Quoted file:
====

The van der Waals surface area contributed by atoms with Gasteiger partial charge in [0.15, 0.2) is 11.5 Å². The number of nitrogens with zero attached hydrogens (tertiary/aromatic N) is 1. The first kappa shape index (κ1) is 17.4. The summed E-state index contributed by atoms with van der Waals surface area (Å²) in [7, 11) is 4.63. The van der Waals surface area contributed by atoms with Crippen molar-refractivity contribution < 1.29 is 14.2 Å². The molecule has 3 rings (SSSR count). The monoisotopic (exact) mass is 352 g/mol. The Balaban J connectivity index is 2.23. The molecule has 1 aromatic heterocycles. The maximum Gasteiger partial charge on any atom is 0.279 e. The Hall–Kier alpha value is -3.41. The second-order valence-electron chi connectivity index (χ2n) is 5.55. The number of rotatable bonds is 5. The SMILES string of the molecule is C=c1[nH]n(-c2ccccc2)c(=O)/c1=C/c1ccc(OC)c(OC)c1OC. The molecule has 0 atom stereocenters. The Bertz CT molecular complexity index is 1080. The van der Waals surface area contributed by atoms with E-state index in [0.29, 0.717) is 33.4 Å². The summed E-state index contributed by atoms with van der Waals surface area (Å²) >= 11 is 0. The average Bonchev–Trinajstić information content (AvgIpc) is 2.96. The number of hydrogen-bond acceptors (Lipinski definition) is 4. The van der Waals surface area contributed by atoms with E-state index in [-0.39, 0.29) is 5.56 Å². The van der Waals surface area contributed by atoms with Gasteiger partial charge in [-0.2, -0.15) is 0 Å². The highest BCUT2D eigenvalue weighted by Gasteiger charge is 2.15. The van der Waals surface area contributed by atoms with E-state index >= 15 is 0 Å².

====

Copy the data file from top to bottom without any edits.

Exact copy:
The van der Waals surface area contributed by atoms with Gasteiger partial charge in [0.15, 0.2) is 11.5 Å². The number of nitrogens with zero attached hydrogens (tertiary/aromatic N) is 1. The first kappa shape index (κ1) is 17.4. The summed E-state index contributed by atoms with van der Waals surface area (Å²) in [7, 11) is 4.63. The van der Waals surface area contributed by atoms with Crippen molar-refractivity contribution < 1.29 is 14.2 Å². The molecule has 3 rings (SSSR count). The monoisotopic (exact) mass is 352 g/mol. The Balaban J connectivity index is 2.23. The molecule has 1 aromatic heterocycles. The maximum Gasteiger partial charge on any atom is 0.279 e. The Hall–Kier alpha value is -3.41. The second-order valence-electron chi connectivity index (χ2n) is 5.55. The number of rotatable bonds is 5. The SMILES string of the molecule is C=c1[nH]n(-c2ccccc2)c(=O)/c1=C/c1ccc(OC)c(OC)c1OC. The molecule has 0 atom stereocenters. The Bertz CT molecular complexity index is 1080. The van der Waals surface area contributed by atoms with E-state index in [0.29, 0.717) is 33.4 Å². The summed E-state index contributed by atoms with van der Waals surface area (Å²) >= 11 is 0. The average Bonchev–Trinajstić information content (AvgIpc) is 2.96. The number of hydrogen-bond acceptors (Lipinski definition) is 4. The van der Waals surface area contributed by atoms with E-state index in [-0.39, 0.29) is 5.56 Å². The van der Waals surface area contributed by atoms with Gasteiger partial charge in [-0.2, -0.15) is 0 Å². The highest BCUT2D eigenvalue weighted by Gasteiger charge is 2.15. The van der Waals surface area contributed by atoms with E-state index >= 15 is 0 Å².